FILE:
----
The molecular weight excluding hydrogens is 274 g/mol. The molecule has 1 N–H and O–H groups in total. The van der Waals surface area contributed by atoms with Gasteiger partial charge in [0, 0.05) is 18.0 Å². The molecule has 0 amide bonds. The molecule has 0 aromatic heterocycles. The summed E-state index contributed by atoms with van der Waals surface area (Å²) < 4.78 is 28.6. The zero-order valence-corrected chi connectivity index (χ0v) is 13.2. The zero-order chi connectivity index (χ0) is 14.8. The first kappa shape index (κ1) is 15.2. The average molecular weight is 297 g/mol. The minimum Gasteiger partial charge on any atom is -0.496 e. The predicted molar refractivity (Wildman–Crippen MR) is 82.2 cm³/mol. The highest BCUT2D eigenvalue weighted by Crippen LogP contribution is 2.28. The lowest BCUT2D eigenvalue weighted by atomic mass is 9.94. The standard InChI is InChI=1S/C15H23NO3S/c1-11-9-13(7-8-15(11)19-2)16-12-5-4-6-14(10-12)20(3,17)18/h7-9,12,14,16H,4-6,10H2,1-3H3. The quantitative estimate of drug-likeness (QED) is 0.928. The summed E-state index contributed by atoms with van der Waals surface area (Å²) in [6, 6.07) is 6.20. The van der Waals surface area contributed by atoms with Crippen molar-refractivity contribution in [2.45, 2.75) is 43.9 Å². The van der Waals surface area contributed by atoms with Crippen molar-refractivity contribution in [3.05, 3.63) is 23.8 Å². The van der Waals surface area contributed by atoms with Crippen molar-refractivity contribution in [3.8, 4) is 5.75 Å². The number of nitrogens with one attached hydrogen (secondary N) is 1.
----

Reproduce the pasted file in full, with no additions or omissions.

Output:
The molecular weight excluding hydrogens is 274 g/mol. The molecule has 1 N–H and O–H groups in total. The van der Waals surface area contributed by atoms with Gasteiger partial charge in [0, 0.05) is 18.0 Å². The molecule has 0 amide bonds. The molecule has 0 aromatic heterocycles. The summed E-state index contributed by atoms with van der Waals surface area (Å²) < 4.78 is 28.6. The zero-order valence-corrected chi connectivity index (χ0v) is 13.2. The zero-order chi connectivity index (χ0) is 14.8. The first kappa shape index (κ1) is 15.2. The average molecular weight is 297 g/mol. The minimum Gasteiger partial charge on any atom is -0.496 e. The predicted molar refractivity (Wildman–Crippen MR) is 82.2 cm³/mol. The highest BCUT2D eigenvalue weighted by Crippen LogP contribution is 2.28. The lowest BCUT2D eigenvalue weighted by atomic mass is 9.94. The standard InChI is InChI=1S/C15H23NO3S/c1-11-9-13(7-8-15(11)19-2)16-12-5-4-6-14(10-12)20(3,17)18/h7-9,12,14,16H,4-6,10H2,1-3H3. The quantitative estimate of drug-likeness (QED) is 0.928. The summed E-state index contributed by atoms with van der Waals surface area (Å²) in [6, 6.07) is 6.20. The van der Waals surface area contributed by atoms with Crippen molar-refractivity contribution in [2.45, 2.75) is 43.9 Å². The van der Waals surface area contributed by atoms with Crippen molar-refractivity contribution in [3.05, 3.63) is 23.8 Å². The van der Waals surface area contributed by atoms with Crippen molar-refractivity contribution in [3.8, 4) is 5.75 Å². The number of nitrogens with one attached hydrogen (secondary N) is 1.